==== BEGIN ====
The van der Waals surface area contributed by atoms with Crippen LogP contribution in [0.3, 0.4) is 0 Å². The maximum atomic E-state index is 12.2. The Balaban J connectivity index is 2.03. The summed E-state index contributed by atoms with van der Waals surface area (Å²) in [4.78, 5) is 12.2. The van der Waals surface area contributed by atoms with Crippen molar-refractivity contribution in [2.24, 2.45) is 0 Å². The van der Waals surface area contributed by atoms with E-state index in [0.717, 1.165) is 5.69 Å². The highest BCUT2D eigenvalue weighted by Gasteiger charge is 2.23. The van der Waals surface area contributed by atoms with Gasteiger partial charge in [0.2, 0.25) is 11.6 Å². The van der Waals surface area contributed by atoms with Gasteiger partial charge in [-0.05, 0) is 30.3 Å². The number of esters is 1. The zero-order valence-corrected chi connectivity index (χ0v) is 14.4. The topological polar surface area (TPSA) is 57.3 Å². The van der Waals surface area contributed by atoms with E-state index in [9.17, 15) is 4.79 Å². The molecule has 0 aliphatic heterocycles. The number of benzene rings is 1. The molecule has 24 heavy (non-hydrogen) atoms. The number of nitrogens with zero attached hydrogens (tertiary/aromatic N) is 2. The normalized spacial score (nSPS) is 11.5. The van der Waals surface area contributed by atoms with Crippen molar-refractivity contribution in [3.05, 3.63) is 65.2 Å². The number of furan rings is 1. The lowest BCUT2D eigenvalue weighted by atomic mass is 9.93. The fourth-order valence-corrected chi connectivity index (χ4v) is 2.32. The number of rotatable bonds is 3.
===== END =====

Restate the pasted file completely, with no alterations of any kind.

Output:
The van der Waals surface area contributed by atoms with Crippen LogP contribution in [0.3, 0.4) is 0 Å². The maximum atomic E-state index is 12.2. The Balaban J connectivity index is 2.03. The summed E-state index contributed by atoms with van der Waals surface area (Å²) in [4.78, 5) is 12.2. The van der Waals surface area contributed by atoms with Crippen molar-refractivity contribution in [2.24, 2.45) is 0 Å². The van der Waals surface area contributed by atoms with E-state index in [0.717, 1.165) is 5.69 Å². The highest BCUT2D eigenvalue weighted by Gasteiger charge is 2.23. The van der Waals surface area contributed by atoms with Gasteiger partial charge in [0.2, 0.25) is 11.6 Å². The van der Waals surface area contributed by atoms with Gasteiger partial charge in [-0.05, 0) is 30.3 Å². The number of esters is 1. The zero-order valence-corrected chi connectivity index (χ0v) is 14.4. The topological polar surface area (TPSA) is 57.3 Å². The van der Waals surface area contributed by atoms with E-state index in [9.17, 15) is 4.79 Å². The molecule has 0 aliphatic heterocycles. The number of benzene rings is 1. The molecule has 24 heavy (non-hydrogen) atoms. The number of nitrogens with zero attached hydrogens (tertiary/aromatic N) is 2. The normalized spacial score (nSPS) is 11.5. The van der Waals surface area contributed by atoms with Crippen molar-refractivity contribution in [3.05, 3.63) is 65.2 Å². The number of furan rings is 1. The lowest BCUT2D eigenvalue weighted by atomic mass is 9.93. The fourth-order valence-corrected chi connectivity index (χ4v) is 2.32. The number of rotatable bonds is 3.